$\mathbb{P}^1_{\mathbb{C}} $ via Moebius transformations

$\begin{bmatrix} a & b \ c & d \end{bmatrix} $ via $z

\mapsto \frac{az+b}{cz+d} $ One of the symmetries is easy to spot

(reflexion along the 1/2-axis) That is, $?(x-1) = 1 – ?(x) $ Observe that the left-hand

side transformation is given by the Moebius transformation determined by

the matrix $r = \begin{bmatrix} -1 & 1 \\ 0 & 1 \end{bmatrix} \in

GL_2(\mathbb{Z}) $ Other symmetries are harder to see as they are

_fractal symmetries_, that is they are self-symmetries but at different

scales. For example, let us blow-up the ?-function at the interval

[1/3,1/2] and compare it with the function at the interval [1/2,1]

which has the same graph, while halving the function value. More

generally, substituting the ?-function definition using continued

fraction expressions one verifies that $?(\frac{x}{x+1}) =

\frac{1}{2} ?(x) $ and this time the left-hand transformation is

determined by the matrix $g = \begin{bmatrix} 1 & 0 \\ 1 & 1

\end{bmatrix} \in GL_2(\mathbb{Z}) $ We obtain a semi-group $S

= \langle r,g \rangle $ of fractal symmetries which are induced (the

right hand sides of the above expressions) via a 2-dimensional

representation of S $S \rightarrow GL_2(\mathbb{C})~\qquad r

\mapsto \begin{bmatrix} 1 & 0 \\ 1 & -1 \end{bmatrix}~\qquad g \mapsto

\begin{bmatrix} 1 & 0 \\ 0 & \frac{1}{2} \end{bmatrix} $ acting

via left-multiplication on the two-dimensional vectorspace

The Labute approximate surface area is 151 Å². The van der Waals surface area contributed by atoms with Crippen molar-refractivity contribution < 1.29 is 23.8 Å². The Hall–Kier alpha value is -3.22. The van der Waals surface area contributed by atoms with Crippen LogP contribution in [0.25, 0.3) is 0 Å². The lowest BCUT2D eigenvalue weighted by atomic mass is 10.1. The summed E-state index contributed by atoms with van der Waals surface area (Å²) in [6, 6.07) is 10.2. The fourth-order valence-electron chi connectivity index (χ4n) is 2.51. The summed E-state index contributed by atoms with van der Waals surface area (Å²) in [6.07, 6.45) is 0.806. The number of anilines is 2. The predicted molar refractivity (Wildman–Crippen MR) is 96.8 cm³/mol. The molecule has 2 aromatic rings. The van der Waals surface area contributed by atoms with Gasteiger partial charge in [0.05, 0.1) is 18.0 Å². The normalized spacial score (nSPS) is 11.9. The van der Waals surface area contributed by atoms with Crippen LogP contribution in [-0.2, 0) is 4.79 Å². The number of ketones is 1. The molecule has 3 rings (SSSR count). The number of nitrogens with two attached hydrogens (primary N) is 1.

$\mathbb{C}1+\mathbb{C}x $. We claim that S is the free

semi-group $C_2 \ast \mathbb{N} $. Clearly, $r^2=1 $ and

g is of infinite order, but we have to show that no expression of the

form $rg^{i_1}rg^{i_2}r \ldots rg^{i_l}r $ can be the identity

in S. We will prove this by computing its action on the continued

fraction expression of $a = \langle 0;a_0,a_1,\ldots \rangle $.

It is a pleasant exercise to show that $g. \langle 0;a_1,a_2,\ldots

\rangle = \langle 0;a_1+1,a_2,\ldots \rangle $ whence by induction

$g^n. \langle 0;a_1,a_2,\ldots \rangle = \langle 0;a_1+n,a_2,\ldots

\rangle $ Moreover, the action on r is given by $r. \langle

0;a_1,a_2,\ldots \rangle = \langle 0;1,a_1-1,a_2,\ldots \rangle $ if

$a_1 \not= 1 $ whereas $r. \langle 0;1,a_2,a_3,\ldots

\rangle = \langle 0;a_2+1,a_3,\ldots \rangle $ But then, as a

consequence we have that $g^{n-1}rg . \langle 0;a_1,a_2,\ldots

\rangle = \langle 0;n,a_1,a_2,\ldots \rangle $ and iterating this

procedure gives us finally that an expression $g^{j-1} r g^k r g^l

r \ldots g^z r g = (g^{j-1} r g)(g^{k-1} r g)(g^{l-1} r g) \ldots

(g^{z-1} r g) $ acts on $a = \langle 0;a_1,a_2,\ldots

\rangle $ by sending it to $\langle

0;j,k,l,\ldots,z,a_1,a_2,\ldots \rangle $ whence such an expression

can never act as the identity element, proving that indeed $S \simeq

C_2 \ast \mathbb{N} $. As for the second claim, recall from this

post that

$GL_2(\mathbb{Z}) $ is generated by the matrices $U =

\begin{bmatrix} 0 & -1 \ 1 & 0 \end{bmatrix}~\quad V = \begin{bmatrix}

0 & 1 \ -1 & 1 \end{bmatrix}~\quad R = \begin{bmatrix} 0 & 1 \ 1 & 0

\end{bmatrix} $ and a straightforward verification shows that

$r = RV,~\quad g = VU $ and $R = g^{-1}rg,~\quad

V=g^{-1}rgr,\quad U=rg^{-1}rg^2 $ whence, indeed, the semi-group S

generates the whole of $GL_2(\mathbb{Z}) $!